On a chilly January evening in Birmingham, Michigan, a Buick Skylark with five teenagers was struck head-on by a Ford Galaxy driven by a young man who had been drinking. Three of those teenagers and the driver of the Ford were killed. It was 1965.
What you might not expect is the persistence of that cold night's gruesome events more than 40 years later.
Many, many lives were interrupted that night. And their story is compellingly told in the 2009 book Henderson’s Light, by Columbus Dispatch writer Jack Torry.
"It's a wound that just never heals," says Paul Fleming, a friend of the victims. "I have no idea why this happened. There is no reason."
For Torry, there is a very clear reason: an intoxicated 22-year-old climbed behind the wheel of his car.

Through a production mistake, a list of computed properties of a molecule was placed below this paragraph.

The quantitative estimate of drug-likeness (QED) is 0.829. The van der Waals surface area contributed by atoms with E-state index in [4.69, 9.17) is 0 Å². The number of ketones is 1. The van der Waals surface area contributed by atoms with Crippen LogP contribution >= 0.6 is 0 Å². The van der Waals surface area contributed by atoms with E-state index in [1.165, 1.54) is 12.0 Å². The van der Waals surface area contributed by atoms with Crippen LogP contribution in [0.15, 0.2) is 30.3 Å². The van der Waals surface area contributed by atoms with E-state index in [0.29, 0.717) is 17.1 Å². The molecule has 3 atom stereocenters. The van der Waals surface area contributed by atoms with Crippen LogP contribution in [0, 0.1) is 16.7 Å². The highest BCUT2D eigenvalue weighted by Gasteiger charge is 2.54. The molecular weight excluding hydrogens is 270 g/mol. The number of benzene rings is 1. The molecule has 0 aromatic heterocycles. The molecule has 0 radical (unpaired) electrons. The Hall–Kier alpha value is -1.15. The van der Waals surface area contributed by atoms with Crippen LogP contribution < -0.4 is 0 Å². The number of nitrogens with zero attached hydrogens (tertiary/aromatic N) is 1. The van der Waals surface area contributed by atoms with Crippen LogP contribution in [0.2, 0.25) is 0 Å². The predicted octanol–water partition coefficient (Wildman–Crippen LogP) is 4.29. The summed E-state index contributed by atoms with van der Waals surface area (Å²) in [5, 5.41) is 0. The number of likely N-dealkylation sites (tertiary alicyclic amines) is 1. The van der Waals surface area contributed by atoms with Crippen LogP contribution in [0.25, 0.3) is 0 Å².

"The best thing I can tell people," he says, "is this is a totally preventable accident. This should never happen. Don't drink and drive."
Torry was 13 and also living in Birmingham at the time of the crash:
"They towed the two cars up to local gas stations, and you saw them there for the next week. There was a Buick Skylark that looked like it was about half of its size, and there was a Ford Galaxy convertible that looked like a V. Those memories just stuck with me."
Sadly, as the book unfolds, readers realize that those memories stuck even more fiercely to everyone touched by the crash.
Today, as we continue our campaign to end distracted driving and reduce all road fatalities, I can't help but wonder if those who refuse to listen to our safety message understand the scale of the hole a crash rips into a family, a circle of friends, an entire community.
Since that 1965 crash, Jack Torry estimates that half a million more people have been killed in drunk driving crashes. And that means a lieftime of loss for far too many families.
As National Teen Safe Driving Week continues, I urge everyone to get the message. Drunk driving kills. Distracted driving kills. Excessive speed kills. And seat belts save lives.
Please, let's stay safe. There are some lessons best not learned firsthand.